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Writer Calvin Trillin dishes about civil rights, Judaism and the art of reporting
Writer Calvin Trillin may be most famous today for his humorous musings on food, family, travel and love. But before he won the Thurber Prize for Humor in 2013, before “Uncivil Liberties,” his humo...
Jul 07, 2016 | 0 0 comments | 47 47 recommendations | email to a friend
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Options abound when cooking with red orbs of goodness
I love the scent of ripe tomatoes warmed by the sun. At their peak during the summer months, tomatoes taste better than they do all year. These juicy jewels star in all kinds of salads — from side ...
Jul 07, 2016 | 0 0 comments | 46 46 recommendations | email to a friend
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Iran, the Holocaust, ‘Septembers of Shiraz’ — and me
“Septembers of Shiraz” is a film about a prosperous Jewish family in Iran caught up in the aftermath of the 1979 revolution that overthrew the shah. It’s based on Dalia Sofer’s well-received 2007 n...
Jun 23, 2016 | 0 0 comments | 64 64 recommendations | email to a friend
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Author’s first novel tackles the clouds, despair of bipolar II disorder
Susan Sofayov said that her debut novel “Defective,” published by Black Opal Books in 2014, was “the first thing I wrote in my life other than a grant proposal.” Sofayov, a Mt. Lebanon resident, wh...
Jun 21, 2016 | 0 0 comments | 45 45 recommendations | email to a friend
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Archives
Mike’s Place, the real Israel, gets well-deserved attention
by Neil Gendler
Jul 02, 2015 | 0 0 comments | 49 49 recommendations | email to a friend
At first glance, “Mike’s Place” appears to be a graphic novel — like a comic book for grown-ups — based around a real event, the suicide bombing of a popular beachfront bar in 2003. But in their ep...
Aging wisely takes practice: a guide for mindful living
by Adam Reinherz, Chronicle Correspondent
Jun 24, 2015 | 0 0 comments | 53 53 recommendations | email to a friend
Death of a loved one, retirement or children simply aging and moving out prompt newfound acquisitions of time. With freedom from prior responsibilities comes myriad opportunities and often introspe...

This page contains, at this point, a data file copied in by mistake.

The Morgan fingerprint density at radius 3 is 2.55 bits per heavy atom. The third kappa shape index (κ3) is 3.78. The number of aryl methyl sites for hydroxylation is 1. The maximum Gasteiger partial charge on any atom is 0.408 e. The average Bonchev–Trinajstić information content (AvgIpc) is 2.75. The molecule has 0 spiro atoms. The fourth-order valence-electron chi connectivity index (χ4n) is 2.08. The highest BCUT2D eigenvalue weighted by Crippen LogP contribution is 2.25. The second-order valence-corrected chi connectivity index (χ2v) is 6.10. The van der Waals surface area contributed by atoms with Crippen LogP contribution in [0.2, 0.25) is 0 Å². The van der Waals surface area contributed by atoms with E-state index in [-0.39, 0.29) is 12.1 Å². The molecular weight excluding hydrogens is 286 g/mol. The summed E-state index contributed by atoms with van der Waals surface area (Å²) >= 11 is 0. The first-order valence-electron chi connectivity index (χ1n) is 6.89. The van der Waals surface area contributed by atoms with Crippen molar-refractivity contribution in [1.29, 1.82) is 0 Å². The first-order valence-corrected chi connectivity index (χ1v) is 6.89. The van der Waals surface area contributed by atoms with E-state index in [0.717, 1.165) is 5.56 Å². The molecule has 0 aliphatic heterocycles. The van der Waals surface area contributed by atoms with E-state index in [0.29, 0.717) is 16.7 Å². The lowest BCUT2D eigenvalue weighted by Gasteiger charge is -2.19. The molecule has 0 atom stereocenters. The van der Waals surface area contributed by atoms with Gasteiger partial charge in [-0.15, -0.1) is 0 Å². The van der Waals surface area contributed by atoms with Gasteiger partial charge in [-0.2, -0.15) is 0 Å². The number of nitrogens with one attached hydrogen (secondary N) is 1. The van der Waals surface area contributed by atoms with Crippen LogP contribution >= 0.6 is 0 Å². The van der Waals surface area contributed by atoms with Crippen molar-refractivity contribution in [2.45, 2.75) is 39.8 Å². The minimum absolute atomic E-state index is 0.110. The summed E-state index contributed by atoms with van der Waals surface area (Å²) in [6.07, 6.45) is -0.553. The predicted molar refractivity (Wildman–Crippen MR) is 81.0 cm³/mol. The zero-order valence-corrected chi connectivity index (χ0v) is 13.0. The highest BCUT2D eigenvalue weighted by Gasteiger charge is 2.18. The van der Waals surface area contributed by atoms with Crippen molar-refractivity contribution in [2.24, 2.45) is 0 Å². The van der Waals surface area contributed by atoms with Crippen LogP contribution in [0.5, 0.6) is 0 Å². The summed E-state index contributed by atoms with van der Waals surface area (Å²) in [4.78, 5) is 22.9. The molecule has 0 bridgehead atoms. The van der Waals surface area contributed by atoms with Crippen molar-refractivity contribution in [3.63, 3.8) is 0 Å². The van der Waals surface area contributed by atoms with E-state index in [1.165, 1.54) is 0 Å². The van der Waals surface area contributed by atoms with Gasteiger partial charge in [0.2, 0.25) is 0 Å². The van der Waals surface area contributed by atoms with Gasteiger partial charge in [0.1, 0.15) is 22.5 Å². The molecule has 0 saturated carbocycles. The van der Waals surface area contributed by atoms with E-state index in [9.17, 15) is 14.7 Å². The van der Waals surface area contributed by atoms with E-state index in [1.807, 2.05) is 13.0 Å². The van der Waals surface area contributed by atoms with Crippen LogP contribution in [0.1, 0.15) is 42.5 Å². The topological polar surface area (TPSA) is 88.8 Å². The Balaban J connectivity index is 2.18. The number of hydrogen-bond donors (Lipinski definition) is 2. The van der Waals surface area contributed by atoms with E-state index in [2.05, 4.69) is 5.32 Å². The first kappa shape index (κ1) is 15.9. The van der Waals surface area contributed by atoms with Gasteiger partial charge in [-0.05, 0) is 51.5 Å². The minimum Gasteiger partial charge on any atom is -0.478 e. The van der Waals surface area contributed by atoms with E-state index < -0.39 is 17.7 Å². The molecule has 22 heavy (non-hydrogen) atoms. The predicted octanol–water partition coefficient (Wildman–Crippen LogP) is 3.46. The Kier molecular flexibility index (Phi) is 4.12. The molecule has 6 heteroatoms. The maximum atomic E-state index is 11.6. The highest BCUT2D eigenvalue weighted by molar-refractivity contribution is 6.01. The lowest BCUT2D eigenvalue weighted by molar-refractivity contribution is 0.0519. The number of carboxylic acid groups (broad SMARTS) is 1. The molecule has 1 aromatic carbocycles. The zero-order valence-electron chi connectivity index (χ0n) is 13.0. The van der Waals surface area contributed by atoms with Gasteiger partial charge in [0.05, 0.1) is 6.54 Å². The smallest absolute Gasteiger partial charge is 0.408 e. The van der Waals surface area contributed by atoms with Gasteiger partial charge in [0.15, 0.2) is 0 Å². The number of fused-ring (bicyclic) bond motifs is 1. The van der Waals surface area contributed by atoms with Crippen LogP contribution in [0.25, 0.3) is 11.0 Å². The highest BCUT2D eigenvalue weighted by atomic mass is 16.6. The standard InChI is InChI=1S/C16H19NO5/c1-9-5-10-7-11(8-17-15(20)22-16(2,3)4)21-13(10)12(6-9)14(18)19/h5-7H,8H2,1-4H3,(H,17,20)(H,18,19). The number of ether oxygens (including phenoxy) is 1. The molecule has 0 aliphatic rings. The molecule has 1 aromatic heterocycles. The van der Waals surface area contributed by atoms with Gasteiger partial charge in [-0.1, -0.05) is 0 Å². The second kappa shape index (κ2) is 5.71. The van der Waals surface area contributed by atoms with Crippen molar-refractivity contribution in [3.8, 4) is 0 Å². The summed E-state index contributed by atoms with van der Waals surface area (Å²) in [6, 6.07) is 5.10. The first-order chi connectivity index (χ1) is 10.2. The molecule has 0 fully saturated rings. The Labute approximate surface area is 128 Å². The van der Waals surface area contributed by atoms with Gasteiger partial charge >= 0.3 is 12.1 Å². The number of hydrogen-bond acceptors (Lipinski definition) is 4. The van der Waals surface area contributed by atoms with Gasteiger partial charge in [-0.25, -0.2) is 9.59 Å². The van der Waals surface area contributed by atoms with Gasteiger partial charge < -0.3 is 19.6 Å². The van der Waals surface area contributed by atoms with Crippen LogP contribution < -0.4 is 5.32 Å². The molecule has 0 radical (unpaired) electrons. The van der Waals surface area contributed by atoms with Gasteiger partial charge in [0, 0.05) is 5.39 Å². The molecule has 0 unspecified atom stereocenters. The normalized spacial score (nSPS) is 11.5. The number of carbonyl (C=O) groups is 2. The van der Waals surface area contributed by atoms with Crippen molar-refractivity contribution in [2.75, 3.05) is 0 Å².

Thanks to writer Etgar Keret, the ‘feuilleton’ is alive and well in Israel
by Alan Elsner, Special to The Chronicle
Jun 24, 2015 | 0 0 comments | 51 51 recommendations | email to a friend
Before writing his seminal book “Der Judenstaat,” the father of the modern Zionist movement, Theodore Herzl, was a writer of a literary form known as the “feuilleton.” These were short articles or ...
Pittsburgh native’s first novel became his first screenplay — and a film capturing Sundance awards
by Masha Shollar, Special to The Chronicle
Jun 18, 2015 | 0 0 comments | 57 57 recommendations | email to a friend
When you hear the words “teenager with a terminal illness,” it’s likely that the place your brain leaps to isn’t, “very funny.” Yet Jesse Andrews, author of “Me and Earl and the Dying Girl,” has ma...
Book Review: Harmony, rhythm help move Philip Glass’ ‘Words’
by Suzanne Meyer
Jun 11, 2015 | 0 0 comments | 60 60 recommendations | email to a friend
In New York in the 1960s it wasn’t unusual for struggling artists to do odd jobs to make a buck until the next big break. Author Fran Lebowitz drove a taxi and still owns her vintage checkered cab....
Pittsburgh-based composer proves opera can be ‘cool and hip’
by Masha Shollar, Special to The Chronicle
Jun 11, 2015 | 0 0 comments | 59 59 recommendations | email to a friend
Douglas Levine began Bucknell University as a management major and switched to the music program after his freshman year. “You can imagine how traumatic that parents’ weekend was!” He never looked ...
Once war-torn, Vietnam now popular with Western tourists
by Ben G. Frank, Special to the Chronicle
Jun 03, 2015 | 1 1 comments | 68 68 recommendations | email to a friend
Who would have dreamed that the war-ravaged Vietnam of the 1960s would become one of the most in-destinations for Western tourists? And that American and French Jews, as well as Israelis, would be ...
Agnieszka Kurant and the art of what’s missing
by Lucy Blatter, JTA
Jun 03, 2015 | 0 0 comments | 68 68 recommendations | email to a friend
NEW YORK — On June 5, Agnieszka Kurant will become one of only a handful of artists to have their work adorn the famous curved facade of the Solomon R. Guggenheim Museum here. Kurant’s “The End of ...
Retro Review: Humor is a teaching tool in revisiting ‘Up the Down Staircase’
by Hilary Daninhirsch, Chronicle Correspondent
Jun 03, 2015 | 0 0 comments | 68 68 recommendations | email to a friend
“In homeroom … they went after me with all their ammunition:  whistling, shouting, drumming on desks, clacking inkwell lids, playing catch with the board eraser, sprawling in their seats to trip ea...
With this Bellow’s collection, there really is something to think about
by Neal Gendler
May 29, 2015 | 0 0 comments | 65 65 recommendations | email to a friend
Aptly named, Benjamin Taylor’s collection of nonfiction by Nobel-winning novelist Saul Bellow can seem like its title: 512 thought-provoking pages of Bellow on life, aspirations, disappointments, c...